Some years ago, while describing St. John the Baptist’s role within salvation history, a priest opened a bible to where the Old and New Testaments intersect and stated:
Here is John’s mission!
After generations of prophets having pointed the way to the Messiah, the Baptist was given the unique role of pointing Jesus out to a world in desperate need:
Behold the Lamb of God who takes away the sin of the world. (Jn 1:29)
And after doing so, this great saint and cousin of Jesus did what each of us is called to do: decrease.
Within the Church’s liturgical year, there is no coincidence that the Solemnity of John the Baptist is placed at the half-way mark to the great Feast of Christmas. For in late June, we will have arrived at the longest day of the year. Six-months later, we experience the joy of Christmas on the shortest day of the year. But from that day forward, the days grow longer. Christ increases.
In a certain sense, with Jesus now upon the scene, John’s mission had been fulfilled. Years before, at the Visitation, he had an experience of Jesus while residing in his mother’s womb. But now, having come face to face with the Creator of the universe, John removes all focus from himself. Instead, he points to Jesus.
I have often reflected upon how the Baptist must have felt as he gazed into Jesus’ eyes. What must he have seen? Similarly, as we progress on our faith journey, what do we see? If we are younger, perhaps we see a mission that has yet to be explored. While looking deeply into Jesus’ eyes and into our own hearts, we ponder the ways He may be asking us to use those talents in order that we might build up His body. If we are older, we might assess whether we have been good stewards and nurturers of the talents that we have received.
So here we stand… With longer days and hot summer months upon us, the light of Christ has become more fully exposed. And with sand passing through the hourglass, we are asked to shift our life perspective to allow the Lamb of God precious space in order that He might fully penetrate us. With John’s signal, we turn our heads and hear God whisper: decrease.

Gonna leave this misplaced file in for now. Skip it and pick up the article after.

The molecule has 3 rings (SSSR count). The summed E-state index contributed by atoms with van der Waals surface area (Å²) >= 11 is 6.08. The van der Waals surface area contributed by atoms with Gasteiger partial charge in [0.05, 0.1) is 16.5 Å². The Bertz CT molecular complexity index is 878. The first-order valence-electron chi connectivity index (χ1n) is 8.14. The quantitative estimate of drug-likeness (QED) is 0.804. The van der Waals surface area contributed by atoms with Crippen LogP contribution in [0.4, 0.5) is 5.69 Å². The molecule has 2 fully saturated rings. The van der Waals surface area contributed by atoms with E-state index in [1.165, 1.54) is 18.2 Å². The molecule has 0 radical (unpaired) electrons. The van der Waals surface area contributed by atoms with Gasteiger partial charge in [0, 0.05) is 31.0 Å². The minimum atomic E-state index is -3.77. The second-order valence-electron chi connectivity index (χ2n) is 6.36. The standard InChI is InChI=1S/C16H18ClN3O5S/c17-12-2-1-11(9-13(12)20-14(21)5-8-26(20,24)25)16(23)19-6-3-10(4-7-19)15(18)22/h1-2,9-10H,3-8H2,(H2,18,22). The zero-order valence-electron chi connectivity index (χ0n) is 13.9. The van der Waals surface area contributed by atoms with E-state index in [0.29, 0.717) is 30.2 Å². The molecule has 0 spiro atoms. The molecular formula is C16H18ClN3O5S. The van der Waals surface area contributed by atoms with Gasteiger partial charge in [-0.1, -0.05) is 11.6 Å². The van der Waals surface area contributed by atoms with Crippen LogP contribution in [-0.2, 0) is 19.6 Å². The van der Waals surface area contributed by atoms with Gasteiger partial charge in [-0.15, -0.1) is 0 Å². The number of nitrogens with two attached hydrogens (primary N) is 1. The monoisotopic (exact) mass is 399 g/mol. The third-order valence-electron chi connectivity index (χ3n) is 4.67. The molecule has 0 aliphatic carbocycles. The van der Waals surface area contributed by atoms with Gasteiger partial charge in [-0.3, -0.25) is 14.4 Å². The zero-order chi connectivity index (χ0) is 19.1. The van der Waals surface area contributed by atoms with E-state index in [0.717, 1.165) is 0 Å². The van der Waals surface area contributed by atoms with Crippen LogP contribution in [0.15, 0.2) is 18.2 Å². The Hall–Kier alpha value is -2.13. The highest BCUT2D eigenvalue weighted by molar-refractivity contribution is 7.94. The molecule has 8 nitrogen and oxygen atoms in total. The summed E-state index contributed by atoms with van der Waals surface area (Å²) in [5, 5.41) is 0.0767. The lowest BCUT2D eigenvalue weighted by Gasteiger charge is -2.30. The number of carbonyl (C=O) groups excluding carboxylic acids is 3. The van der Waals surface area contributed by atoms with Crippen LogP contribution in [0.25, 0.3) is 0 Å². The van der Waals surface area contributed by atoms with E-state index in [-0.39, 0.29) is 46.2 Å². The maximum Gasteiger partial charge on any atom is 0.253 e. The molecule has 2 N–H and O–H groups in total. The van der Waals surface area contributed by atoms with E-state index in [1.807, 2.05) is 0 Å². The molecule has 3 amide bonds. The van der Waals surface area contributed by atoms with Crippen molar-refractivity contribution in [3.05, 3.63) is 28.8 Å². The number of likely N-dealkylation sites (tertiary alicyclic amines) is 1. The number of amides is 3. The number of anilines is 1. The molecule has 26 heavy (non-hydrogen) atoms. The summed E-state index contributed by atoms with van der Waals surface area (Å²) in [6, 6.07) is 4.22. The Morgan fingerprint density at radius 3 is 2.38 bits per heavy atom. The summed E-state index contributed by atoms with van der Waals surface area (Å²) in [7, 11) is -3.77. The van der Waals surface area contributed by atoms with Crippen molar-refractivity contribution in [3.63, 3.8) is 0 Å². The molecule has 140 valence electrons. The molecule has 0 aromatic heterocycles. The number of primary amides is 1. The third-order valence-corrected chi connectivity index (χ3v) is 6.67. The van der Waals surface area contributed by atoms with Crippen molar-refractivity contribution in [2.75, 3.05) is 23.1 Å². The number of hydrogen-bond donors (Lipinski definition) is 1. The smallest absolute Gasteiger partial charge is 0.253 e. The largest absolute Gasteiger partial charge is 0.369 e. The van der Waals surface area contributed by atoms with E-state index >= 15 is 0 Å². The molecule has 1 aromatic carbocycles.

And as we do, He fills us with blessings! Having received them, we are confidently on our way to fulfilling the unique mission given us on the day of our baptism. Regarding the time horizon? Only heaven knows whether our remaining earthly mission consists of days, months, or years.
But now enveloped within the mystery of God, perhaps our journey is best described by the great American poet, Robert Frost:
The woods are lovely, dark and deep.
But I have promises to keep,
And miles to go before I sleep,
And miles to go before I sleep.
REVEREND MR. KURT GODFRYD is editor of Catholic Journal and a permanent deacon of the Archdiocese of Detroit. Married and the father of five children, Deacon Kurt was ordained to the diaconate on October 4, 2008 by His Eminence Adam Cardinal Maida and is assigned to St. Clement of Rome parish in Romeo, Michigan. A native Detroiter, he was educated at the Jesuit-run University of Detroit Mercy, where he received a B.S. in finance, M.B.A., and M.A. in economics. His theological training was taken at Detroit’s Sacred Heart Major Seminary, where he earned an M.A. in pastoral ministry.